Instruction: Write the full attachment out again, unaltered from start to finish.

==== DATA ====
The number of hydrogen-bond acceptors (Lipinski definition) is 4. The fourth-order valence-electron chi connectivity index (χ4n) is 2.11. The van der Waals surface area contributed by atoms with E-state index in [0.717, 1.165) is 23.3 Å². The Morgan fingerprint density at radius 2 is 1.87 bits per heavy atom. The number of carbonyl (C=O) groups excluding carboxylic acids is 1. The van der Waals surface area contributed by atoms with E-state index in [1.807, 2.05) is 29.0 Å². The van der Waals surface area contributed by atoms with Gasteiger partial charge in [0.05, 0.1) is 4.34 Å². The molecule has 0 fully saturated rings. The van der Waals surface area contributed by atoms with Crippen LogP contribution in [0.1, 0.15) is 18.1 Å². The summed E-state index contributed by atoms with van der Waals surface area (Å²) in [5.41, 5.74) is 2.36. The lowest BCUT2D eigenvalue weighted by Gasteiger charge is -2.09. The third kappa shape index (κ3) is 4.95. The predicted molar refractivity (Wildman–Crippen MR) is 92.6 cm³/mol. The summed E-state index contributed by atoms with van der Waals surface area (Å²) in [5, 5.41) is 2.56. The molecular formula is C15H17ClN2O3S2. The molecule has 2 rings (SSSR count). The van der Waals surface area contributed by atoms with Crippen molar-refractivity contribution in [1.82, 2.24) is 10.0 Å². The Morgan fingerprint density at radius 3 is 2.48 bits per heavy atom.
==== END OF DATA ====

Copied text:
The number of hydrogen-bond acceptors (Lipinski definition) is 4. The fourth-order valence-electron chi connectivity index (χ4n) is 2.11. The van der Waals surface area contributed by atoms with E-state index in [0.717, 1.165) is 23.3 Å². The Morgan fingerprint density at radius 2 is 1.87 bits per heavy atom. The number of carbonyl (C=O) groups excluding carboxylic acids is 1. The van der Waals surface area contributed by atoms with E-state index in [1.807, 2.05) is 29.0 Å². The van der Waals surface area contributed by atoms with Gasteiger partial charge in [0.05, 0.1) is 4.34 Å². The molecule has 0 fully saturated rings. The van der Waals surface area contributed by atoms with Crippen LogP contribution in [0.1, 0.15) is 18.1 Å². The summed E-state index contributed by atoms with van der Waals surface area (Å²) in [5.41, 5.74) is 2.36. The lowest BCUT2D eigenvalue weighted by Gasteiger charge is -2.09. The third kappa shape index (κ3) is 4.95. The predicted molar refractivity (Wildman–Crippen MR) is 92.6 cm³/mol. The summed E-state index contributed by atoms with van der Waals surface area (Å²) in [5, 5.41) is 2.56. The molecular formula is C15H17ClN2O3S2. The molecule has 2 rings (SSSR count). The van der Waals surface area contributed by atoms with Crippen molar-refractivity contribution in [1.82, 2.24) is 10.0 Å². The Morgan fingerprint density at radius 3 is 2.48 bits per heavy atom.